2. A team that moves at the speed of questions

You can’t succeed in digital marketing by yourself. Ignite your team, work for each other, push the envelope, and move at the speed of questions. When one is answered, ask another.

3. A passion for transparency and accountability

There is no hiding from data. Data drives transparency and accountability. Embrace it or you will be left behind

4. A backpack full of Brownie Points

An understanding family because digital means speed and speed doesn’t know nine to five. Build up those brownie points, you’re going to need them.

5. Storytelling DNA

The digital world can literally be hard to see, as it isn’t a tangible item. Understanding storytelling and having the ability to make complex ideas simple is a superpower.

What books, podcasts, videos or other resources do you use to sharpen your marketing skills?

A Deeper Dive

Restaurant Business Online

Current Restaurant Operators

Front Line Employees

Taking People with You

Thank you for all of that. We are nearly done. Here is our final ‘meaty’ question. You are a person of great influence. If you could start a movement that would bring the most amount of good to the most amount of people, what would that be? You never know what your idea can trigger. 🙂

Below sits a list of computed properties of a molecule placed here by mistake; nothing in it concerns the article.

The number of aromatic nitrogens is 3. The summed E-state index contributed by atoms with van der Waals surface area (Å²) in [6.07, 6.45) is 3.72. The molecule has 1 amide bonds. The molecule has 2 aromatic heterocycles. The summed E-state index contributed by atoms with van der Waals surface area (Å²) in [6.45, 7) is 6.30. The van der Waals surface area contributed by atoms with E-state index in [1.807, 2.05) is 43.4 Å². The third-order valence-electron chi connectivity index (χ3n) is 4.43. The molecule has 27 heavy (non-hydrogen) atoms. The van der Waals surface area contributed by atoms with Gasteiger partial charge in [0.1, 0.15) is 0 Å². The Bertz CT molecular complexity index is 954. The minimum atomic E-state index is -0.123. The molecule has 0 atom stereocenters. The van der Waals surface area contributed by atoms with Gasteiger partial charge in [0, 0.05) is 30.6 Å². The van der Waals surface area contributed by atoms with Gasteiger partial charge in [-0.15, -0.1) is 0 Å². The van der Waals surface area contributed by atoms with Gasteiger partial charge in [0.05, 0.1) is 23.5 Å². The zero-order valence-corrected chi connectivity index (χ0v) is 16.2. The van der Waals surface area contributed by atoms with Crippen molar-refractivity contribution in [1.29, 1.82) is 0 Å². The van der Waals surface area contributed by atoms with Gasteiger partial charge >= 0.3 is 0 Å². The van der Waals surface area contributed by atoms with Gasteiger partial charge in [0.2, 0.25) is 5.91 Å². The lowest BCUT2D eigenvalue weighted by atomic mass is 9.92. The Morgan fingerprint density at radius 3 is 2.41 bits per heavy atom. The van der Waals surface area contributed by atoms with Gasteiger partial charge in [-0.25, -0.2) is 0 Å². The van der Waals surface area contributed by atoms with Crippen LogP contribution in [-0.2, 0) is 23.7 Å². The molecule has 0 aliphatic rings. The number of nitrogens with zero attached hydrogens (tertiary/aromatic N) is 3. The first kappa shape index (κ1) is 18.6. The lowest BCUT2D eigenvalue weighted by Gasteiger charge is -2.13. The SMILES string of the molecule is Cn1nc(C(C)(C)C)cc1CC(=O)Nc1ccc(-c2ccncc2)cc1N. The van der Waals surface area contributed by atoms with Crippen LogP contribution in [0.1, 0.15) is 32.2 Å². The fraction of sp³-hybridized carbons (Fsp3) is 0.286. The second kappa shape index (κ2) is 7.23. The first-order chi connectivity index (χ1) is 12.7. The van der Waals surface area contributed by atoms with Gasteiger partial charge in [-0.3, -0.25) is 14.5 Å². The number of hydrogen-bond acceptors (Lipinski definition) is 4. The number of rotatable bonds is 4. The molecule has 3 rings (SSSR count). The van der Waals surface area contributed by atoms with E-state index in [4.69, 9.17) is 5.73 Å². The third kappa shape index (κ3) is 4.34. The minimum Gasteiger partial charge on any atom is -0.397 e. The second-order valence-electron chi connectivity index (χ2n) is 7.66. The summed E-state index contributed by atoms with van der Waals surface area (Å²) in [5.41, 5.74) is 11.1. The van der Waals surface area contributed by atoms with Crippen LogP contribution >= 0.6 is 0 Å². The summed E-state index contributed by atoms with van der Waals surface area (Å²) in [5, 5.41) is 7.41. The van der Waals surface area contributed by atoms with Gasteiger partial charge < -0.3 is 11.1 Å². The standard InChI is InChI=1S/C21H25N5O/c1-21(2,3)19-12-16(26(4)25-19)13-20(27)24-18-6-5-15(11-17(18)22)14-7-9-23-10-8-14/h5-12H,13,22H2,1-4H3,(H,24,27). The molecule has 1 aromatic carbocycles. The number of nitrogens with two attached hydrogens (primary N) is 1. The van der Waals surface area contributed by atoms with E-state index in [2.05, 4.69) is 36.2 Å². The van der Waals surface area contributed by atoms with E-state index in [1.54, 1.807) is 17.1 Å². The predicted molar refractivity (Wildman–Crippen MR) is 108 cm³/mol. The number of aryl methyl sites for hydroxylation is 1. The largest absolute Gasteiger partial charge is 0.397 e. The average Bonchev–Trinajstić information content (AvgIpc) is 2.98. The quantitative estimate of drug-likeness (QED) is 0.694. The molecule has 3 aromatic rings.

Food brings people together in more ways than I can possibly describe in the short nature of an interview. Food drives passion, innovation, community, creativity and crave across all groups. But unfortunately, all those groups do not have the same access to resources and capabilities. If I could start a movement, it would certainly spring from my restaurant background. I would like to inspire a cultural shift in advertising to support innovative kitchens and restaurant startups in all 50 states, with a focus on underfunded and underdeveloped neighborhoods. Food has the unique ability to galvanize in almost any setting: A great meal, a wonderful server, a unique atmosphere, an inspirational chef! All these things create joy, community and crave. The world is better with a bigger table where memories, experiences, and laughter are all shared. With food as our medium, we can create a big idea to drive positive change in our communities.

How can our readers further follow your work?

www.adcucina.com

[email protected]

Phone# 502–468–0628

This was very inspiring. Thank you so much for the time you spent with this!